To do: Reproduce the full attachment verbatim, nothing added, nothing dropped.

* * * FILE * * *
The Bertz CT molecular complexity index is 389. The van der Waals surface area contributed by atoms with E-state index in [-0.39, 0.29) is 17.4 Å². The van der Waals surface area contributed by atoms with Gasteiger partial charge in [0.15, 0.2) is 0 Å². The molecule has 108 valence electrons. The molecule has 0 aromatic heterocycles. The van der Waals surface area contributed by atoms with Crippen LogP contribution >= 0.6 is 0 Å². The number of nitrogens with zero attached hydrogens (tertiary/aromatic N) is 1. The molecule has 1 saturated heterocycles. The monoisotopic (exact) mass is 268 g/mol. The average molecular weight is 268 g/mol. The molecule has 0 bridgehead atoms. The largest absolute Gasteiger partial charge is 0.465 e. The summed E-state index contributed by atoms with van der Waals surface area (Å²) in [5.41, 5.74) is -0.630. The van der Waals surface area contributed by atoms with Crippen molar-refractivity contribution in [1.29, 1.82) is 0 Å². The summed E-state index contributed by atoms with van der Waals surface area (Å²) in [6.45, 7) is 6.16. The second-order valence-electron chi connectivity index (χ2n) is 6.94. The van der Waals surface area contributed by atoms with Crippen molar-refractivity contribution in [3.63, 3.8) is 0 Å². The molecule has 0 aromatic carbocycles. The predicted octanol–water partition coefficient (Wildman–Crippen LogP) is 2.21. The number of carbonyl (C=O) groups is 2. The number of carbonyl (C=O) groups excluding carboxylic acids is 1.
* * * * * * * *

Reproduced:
The Bertz CT molecular complexity index is 389. The van der Waals surface area contributed by atoms with E-state index in [-0.39, 0.29) is 17.4 Å². The van der Waals surface area contributed by atoms with Gasteiger partial charge in [0.15, 0.2) is 0 Å². The molecule has 108 valence electrons. The molecule has 0 aromatic heterocycles. The van der Waals surface area contributed by atoms with Crippen LogP contribution >= 0.6 is 0 Å². The number of nitrogens with zero attached hydrogens (tertiary/aromatic N) is 1. The molecule has 1 saturated heterocycles. The monoisotopic (exact) mass is 268 g/mol. The average molecular weight is 268 g/mol. The molecule has 0 bridgehead atoms. The largest absolute Gasteiger partial charge is 0.465 e. The summed E-state index contributed by atoms with van der Waals surface area (Å²) in [5.41, 5.74) is -0.630. The van der Waals surface area contributed by atoms with Crippen molar-refractivity contribution in [1.29, 1.82) is 0 Å². The summed E-state index contributed by atoms with van der Waals surface area (Å²) in [6.45, 7) is 6.16. The second-order valence-electron chi connectivity index (χ2n) is 6.94. The van der Waals surface area contributed by atoms with Crippen molar-refractivity contribution in [3.63, 3.8) is 0 Å². The molecule has 0 aromatic carbocycles. The predicted octanol–water partition coefficient (Wildman–Crippen LogP) is 2.21. The number of carbonyl (C=O) groups is 2. The number of carbonyl (C=O) groups excluding carboxylic acids is 1.